Presented at the SfN (Society for Neuroscience) Neuroscience 21 Conference
Andrew D. Vigotsky; Northwestern University
A. Vania Apkarian, PhD; Northwestern University
Biology | Mathematics | Statistics and Probability
Previous research suggests greater baseline variability is associated with greater pain relief in those who receive a placebo. However, studies that evidence this association do not control for confounding effects (natural history and regression-to-the-mean); for this reason, we analyzed data from two randomized clinical trials (Placebo I and Placebo II, N = 134) while adjusting for confounding effects via a no-treatment group. Results agree between the two placebo groups: both placebo groups showed a negligible correlation between baseline variability and adjusted response (r sp (CI 95% ) = 0.13 (−0.09, 0.37) and 0.01 (−0.15, 0.20) for Placebo I and II, respectively). Drug groups also showed similar, weak correlations (rsp = −0.16–0.08; max CI 95% = −0.39–0.31). When modeled as a linear covariate, variability only accounted for an additional 1% of the variance in post-intervention pain across both studies; the inability of variability to account for substantial variance in pain response highlights that previous results concerning variability and treatment response may be inconsistent. Indeed, the relationship appears to be neither consistently specific nor sensitive to improvements in the placebo group. Researchers and clinicians should not rely on using baseline pain variability as a prognostic factor for improvement following placebo.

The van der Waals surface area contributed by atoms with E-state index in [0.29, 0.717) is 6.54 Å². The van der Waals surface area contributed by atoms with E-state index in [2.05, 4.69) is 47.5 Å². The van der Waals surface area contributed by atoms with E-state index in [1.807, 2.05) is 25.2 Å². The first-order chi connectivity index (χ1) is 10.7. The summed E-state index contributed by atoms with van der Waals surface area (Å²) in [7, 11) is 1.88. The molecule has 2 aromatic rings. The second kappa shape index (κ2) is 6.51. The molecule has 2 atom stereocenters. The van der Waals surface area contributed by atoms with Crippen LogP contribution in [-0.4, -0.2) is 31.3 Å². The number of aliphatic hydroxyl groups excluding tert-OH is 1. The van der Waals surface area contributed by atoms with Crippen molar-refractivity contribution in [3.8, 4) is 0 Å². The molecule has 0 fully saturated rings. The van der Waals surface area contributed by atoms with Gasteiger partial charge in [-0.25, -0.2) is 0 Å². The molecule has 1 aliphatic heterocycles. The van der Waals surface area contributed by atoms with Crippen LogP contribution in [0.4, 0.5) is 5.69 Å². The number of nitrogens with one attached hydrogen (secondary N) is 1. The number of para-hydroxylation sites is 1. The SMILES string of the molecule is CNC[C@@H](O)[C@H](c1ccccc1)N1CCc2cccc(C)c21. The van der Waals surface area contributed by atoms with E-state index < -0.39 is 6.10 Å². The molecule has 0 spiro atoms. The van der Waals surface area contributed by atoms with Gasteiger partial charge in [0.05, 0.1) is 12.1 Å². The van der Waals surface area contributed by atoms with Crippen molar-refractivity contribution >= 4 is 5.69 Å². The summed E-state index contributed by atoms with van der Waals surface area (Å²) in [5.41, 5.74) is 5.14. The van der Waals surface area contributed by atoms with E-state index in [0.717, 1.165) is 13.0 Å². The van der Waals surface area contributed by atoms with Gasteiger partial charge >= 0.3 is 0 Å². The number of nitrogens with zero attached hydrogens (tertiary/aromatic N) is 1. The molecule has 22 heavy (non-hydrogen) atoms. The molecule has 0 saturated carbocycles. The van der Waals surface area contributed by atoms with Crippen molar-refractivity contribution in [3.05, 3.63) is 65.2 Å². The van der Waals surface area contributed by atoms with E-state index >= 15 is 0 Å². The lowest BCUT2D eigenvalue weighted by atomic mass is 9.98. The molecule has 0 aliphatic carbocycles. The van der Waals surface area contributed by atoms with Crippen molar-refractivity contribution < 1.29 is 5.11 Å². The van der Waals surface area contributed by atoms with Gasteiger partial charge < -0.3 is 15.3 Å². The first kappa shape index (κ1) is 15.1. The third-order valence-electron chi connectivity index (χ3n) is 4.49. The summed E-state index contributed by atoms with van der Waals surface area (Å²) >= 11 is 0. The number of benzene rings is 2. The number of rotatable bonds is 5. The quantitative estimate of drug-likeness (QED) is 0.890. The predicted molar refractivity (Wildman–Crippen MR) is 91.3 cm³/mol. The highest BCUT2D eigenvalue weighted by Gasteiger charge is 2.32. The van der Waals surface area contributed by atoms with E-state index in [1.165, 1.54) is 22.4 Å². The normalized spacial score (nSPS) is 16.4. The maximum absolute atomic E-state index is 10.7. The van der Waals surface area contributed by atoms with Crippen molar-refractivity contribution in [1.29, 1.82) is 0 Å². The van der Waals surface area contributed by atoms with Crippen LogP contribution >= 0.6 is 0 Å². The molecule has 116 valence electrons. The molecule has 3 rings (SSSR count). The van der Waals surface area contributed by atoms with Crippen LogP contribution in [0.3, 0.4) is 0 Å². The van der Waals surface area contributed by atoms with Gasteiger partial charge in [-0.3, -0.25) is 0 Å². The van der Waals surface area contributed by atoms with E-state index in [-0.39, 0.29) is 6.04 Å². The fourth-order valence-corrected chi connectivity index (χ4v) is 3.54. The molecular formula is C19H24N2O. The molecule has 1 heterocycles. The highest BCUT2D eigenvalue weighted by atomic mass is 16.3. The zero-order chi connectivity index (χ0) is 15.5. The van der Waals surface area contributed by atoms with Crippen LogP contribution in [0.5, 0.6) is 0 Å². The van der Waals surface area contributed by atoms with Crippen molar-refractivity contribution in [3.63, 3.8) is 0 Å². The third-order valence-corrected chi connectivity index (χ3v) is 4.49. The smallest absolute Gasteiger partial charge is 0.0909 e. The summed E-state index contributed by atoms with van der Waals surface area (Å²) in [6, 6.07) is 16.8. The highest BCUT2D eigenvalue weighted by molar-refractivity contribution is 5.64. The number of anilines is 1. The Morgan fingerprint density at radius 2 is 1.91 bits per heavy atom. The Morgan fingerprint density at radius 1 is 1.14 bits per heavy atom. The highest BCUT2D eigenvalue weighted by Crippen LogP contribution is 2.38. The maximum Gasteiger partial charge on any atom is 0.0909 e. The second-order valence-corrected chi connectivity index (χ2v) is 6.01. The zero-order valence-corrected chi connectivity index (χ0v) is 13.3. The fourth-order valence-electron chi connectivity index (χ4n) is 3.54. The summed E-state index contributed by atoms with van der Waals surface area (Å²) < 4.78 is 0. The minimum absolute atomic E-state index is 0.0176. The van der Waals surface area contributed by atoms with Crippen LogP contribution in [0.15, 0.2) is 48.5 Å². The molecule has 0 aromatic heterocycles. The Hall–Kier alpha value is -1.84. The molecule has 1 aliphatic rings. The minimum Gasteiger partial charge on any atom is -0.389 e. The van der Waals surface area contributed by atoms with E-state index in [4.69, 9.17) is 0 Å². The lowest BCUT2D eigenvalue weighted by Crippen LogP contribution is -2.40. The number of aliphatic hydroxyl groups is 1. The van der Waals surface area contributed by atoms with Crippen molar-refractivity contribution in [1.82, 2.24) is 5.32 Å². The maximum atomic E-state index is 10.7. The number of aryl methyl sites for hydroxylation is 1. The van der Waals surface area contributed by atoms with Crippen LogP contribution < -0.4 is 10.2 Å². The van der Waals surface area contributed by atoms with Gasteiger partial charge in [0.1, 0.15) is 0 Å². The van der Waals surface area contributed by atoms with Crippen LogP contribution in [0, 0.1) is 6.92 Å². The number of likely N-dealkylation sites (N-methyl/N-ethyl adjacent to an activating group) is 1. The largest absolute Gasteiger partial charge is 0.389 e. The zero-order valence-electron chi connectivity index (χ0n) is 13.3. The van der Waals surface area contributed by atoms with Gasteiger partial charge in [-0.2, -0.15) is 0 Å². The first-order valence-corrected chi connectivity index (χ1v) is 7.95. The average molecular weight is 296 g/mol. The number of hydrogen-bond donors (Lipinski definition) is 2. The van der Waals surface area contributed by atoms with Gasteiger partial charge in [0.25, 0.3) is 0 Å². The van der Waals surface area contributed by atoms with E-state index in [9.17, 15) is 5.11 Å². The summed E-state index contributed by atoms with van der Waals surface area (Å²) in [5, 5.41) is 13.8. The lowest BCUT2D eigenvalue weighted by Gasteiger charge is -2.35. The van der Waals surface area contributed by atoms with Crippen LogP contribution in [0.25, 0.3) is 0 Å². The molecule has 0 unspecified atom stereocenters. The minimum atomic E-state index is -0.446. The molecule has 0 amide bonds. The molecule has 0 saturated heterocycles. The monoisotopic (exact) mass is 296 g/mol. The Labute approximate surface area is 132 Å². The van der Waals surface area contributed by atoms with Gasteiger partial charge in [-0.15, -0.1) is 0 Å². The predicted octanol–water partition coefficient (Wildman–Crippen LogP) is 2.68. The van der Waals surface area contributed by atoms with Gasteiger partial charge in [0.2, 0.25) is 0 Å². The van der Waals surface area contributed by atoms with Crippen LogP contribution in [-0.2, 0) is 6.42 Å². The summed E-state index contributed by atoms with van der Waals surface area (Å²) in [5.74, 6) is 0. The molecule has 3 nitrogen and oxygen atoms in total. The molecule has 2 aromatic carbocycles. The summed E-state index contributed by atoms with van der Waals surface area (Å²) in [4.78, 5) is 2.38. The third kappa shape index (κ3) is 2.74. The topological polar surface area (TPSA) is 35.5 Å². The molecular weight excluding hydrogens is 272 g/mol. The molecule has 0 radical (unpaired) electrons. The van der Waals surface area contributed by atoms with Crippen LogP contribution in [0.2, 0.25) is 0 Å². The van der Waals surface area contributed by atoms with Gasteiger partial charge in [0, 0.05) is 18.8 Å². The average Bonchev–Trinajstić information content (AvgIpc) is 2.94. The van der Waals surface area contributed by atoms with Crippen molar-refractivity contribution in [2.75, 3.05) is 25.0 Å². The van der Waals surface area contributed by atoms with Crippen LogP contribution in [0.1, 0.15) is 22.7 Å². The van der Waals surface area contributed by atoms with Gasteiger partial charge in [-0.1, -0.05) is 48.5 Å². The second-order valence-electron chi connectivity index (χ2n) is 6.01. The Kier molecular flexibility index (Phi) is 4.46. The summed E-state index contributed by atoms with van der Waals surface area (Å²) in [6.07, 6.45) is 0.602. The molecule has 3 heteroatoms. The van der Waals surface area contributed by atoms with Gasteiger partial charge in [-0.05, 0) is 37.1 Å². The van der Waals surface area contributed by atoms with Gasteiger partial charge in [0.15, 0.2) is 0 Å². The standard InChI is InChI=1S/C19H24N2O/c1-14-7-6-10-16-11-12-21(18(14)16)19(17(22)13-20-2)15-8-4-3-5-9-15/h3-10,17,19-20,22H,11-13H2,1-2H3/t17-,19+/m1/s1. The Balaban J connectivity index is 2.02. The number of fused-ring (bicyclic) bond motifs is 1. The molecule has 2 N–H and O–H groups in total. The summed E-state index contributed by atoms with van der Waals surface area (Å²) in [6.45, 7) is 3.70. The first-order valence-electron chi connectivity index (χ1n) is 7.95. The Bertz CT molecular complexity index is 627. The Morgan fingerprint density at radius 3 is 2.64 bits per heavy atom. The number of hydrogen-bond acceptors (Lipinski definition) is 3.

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On the relationship between pain variability and relief in randomized clinical trials.
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